Raising hope in a sink estate

30/04/2012 | By

My first job in the charity sector was promoting the concept of community foundations – the embodiment of ‘Big Society’ thinking. As a result of the work, Guardian Society chose us as their first ever charity of the month. Here’s the accompanying feature.

Robin Hood Gardens

From the balcony outside his high rise flat, Nadim looks down at a kid twirling around slowly on a broken roundabout. It has no safety railing and a hole in the middle the size of a child. It’s midday on a Thursday. The child should be in school. Nadim should be in work.

To the left of the flats he can see Canary Wharf and hear the constant sound of new buildings being constructed. To the right the Millennium Dome fills his vision. Yet most people on this sink estate in Poplar are out of work. The inappropriately named Robin Hood estate has one of the highest unemployment rates in the country.

A woman meanders along the path between blocks of flats. Apparently she’s an addict who was evicted from the 8th floor. This floor is known locally as a drug-dealing centre. The woman has now been relegated to the ground floor. Apparently she doesn’t even recognise her own son and daughter after a brain haemorrhage.

In the middle of the blocks is a green hillock – created by shovelling up the rubble left over after building the flats in the 1970s and scattering some grass seed on it. The estate is flanked by a flyover and the Blackwall Tunnel, so this hillock is the only recreation area for the residents. Some of the older ones have never used it as the slope is too steep to be accessible.

But thanks to an ingenious funding application by the Isle of Dogs community foundation, the site will be turned into a “village green”. By securing regeneration money and match funding from the Millennium Greens Trust, the foundation has accumulated £80,000 to redevelop the site. Local children have decided on the theme for the recreation area – dinosaurs and reptiles.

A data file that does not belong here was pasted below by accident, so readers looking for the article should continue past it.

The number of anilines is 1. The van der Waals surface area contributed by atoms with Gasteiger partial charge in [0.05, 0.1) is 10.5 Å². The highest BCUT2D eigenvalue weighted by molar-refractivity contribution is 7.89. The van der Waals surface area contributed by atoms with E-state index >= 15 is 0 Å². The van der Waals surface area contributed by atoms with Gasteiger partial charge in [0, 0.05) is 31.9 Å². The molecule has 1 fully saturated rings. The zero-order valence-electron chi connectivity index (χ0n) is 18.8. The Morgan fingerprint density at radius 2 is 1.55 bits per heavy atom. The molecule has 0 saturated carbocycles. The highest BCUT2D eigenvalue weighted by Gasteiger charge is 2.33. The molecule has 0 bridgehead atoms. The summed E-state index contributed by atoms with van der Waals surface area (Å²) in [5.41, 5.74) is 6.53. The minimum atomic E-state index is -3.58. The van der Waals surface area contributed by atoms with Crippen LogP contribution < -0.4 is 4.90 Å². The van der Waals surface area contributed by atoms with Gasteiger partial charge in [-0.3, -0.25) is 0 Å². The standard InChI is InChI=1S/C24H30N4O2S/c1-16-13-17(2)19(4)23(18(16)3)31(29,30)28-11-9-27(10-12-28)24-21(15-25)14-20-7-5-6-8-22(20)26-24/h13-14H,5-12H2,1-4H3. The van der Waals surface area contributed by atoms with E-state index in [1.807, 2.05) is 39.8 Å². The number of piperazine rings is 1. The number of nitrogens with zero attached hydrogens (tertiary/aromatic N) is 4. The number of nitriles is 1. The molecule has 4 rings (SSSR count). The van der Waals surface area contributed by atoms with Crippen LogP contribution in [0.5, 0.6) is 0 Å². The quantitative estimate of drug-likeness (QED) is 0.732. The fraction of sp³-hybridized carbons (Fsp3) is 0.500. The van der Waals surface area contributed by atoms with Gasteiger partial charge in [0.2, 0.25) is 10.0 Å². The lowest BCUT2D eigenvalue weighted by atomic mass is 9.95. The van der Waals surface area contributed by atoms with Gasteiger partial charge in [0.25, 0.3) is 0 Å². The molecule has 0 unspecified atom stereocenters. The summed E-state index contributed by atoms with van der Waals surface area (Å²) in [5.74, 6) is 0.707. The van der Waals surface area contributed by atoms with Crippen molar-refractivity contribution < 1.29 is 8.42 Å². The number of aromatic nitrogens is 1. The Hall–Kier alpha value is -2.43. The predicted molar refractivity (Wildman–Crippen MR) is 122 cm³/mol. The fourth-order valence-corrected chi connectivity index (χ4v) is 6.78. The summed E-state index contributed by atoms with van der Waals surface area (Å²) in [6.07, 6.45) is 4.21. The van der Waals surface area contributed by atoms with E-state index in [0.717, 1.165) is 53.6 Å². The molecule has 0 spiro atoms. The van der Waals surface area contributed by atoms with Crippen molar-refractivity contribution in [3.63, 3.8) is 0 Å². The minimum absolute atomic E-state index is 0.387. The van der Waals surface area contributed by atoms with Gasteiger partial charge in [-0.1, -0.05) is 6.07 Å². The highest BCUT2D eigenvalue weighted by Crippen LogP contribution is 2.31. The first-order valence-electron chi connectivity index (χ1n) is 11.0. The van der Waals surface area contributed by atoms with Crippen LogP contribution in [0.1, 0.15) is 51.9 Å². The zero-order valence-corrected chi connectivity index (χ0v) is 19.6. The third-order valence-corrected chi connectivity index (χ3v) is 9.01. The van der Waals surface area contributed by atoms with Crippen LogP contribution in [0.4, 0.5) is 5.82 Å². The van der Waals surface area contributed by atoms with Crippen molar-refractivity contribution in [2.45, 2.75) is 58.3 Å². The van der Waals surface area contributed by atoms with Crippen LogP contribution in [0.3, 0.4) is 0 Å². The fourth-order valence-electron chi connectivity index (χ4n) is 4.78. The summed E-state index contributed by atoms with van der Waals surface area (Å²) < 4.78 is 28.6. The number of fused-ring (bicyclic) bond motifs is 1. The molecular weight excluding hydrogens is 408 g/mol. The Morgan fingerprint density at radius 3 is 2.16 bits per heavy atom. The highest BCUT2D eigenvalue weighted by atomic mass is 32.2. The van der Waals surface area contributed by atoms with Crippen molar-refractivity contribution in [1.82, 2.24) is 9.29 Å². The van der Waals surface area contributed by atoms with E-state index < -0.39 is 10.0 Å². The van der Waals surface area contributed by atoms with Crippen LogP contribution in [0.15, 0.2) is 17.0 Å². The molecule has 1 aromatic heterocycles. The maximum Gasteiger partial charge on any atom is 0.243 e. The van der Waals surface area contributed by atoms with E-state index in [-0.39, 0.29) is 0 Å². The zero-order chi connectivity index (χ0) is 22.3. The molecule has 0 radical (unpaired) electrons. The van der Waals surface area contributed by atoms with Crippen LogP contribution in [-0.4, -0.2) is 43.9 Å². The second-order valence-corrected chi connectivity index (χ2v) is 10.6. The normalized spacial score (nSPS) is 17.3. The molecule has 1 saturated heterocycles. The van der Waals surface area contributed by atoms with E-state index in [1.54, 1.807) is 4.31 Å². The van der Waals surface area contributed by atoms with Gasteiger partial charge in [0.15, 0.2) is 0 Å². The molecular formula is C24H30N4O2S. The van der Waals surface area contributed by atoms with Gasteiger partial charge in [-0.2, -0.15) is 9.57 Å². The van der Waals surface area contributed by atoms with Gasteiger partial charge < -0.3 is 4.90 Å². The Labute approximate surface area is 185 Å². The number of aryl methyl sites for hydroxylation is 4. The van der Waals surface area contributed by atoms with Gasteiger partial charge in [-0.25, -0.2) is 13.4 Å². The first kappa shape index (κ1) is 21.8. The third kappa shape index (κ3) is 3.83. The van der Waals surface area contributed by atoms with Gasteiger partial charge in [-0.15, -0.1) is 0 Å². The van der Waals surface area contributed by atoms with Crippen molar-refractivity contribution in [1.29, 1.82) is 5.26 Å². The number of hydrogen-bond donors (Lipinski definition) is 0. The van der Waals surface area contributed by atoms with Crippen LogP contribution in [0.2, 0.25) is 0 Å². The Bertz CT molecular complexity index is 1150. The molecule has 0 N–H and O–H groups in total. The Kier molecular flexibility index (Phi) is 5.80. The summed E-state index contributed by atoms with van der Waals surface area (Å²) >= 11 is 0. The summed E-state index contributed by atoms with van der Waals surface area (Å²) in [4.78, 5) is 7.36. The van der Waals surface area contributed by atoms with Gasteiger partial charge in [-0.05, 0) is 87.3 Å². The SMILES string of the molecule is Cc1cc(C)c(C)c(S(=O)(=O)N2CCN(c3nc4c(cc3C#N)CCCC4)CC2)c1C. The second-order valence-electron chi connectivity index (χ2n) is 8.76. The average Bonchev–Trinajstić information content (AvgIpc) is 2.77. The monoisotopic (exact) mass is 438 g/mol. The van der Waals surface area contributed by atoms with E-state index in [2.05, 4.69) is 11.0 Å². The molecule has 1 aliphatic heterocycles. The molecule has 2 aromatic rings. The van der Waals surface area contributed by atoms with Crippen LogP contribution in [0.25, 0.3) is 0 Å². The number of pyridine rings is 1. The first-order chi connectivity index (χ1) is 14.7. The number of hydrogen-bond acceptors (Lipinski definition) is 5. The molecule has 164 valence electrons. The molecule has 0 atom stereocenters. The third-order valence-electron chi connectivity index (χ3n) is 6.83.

Garden furniture is being designed locally in keeping with the theme. A path leading up to the top will resemble a snake but also make it easier for older and disabled people to access the summit. A safe play area will be incorporated into the landscaping. Children from the local school are going to plant seeds and adults will be trained in horticulture in an attempt by the charity to encourage ownership and prevent future vandalism. Tommy Walsh, star of BBC TV’s Ground Force gardening programme lent his support to the scheme at a photo call with local children.

Although it will improve the environment, the so-called village green isn’t enough. The chair of the community foundation, Chris Mossop, who is also vice-president of a major bank in the area, says: “I’m proud of the contribution which local companies have made but they could do much more.”

First ever Guardian Society Charity of the Month

Guardian Society chose us as its first ever Charity of the Month

Meanwhile, on the money it has raised, the Isle of Dogs community foundation is funding an IT training centre for local residents on the estate.

A new room has just been kitted out in the centre for internet training. The foundation also helps to fund a drop-in play centre so parents can attend college courses or have a break from looking after children. In total the foundation made over £750,000 in grants last year to around 100 diverse local organisations.

Sean McDougall, media and information services manager at the Community Foundation Network, the umbrella body of community foundations, says the foundation is able to fund projects at a local level and provide consistent support because of building up an endowment.

Robin Hood Gardens was created by Peter Smithson, an architect as famous in his own time as Norman Foster is today. Despite its many failings, the architecture profession lobbied strenuously for it to be given listed status. In 2009 the government rejected their plea.

Stakeholder Design now has unrivalled expertise in working with local communities to visualise, prototype and improve future spaces before meeting with the architect. Doing so typically saves the commissioning body around 15% of the overall bill as well as delivering much improved community relations.

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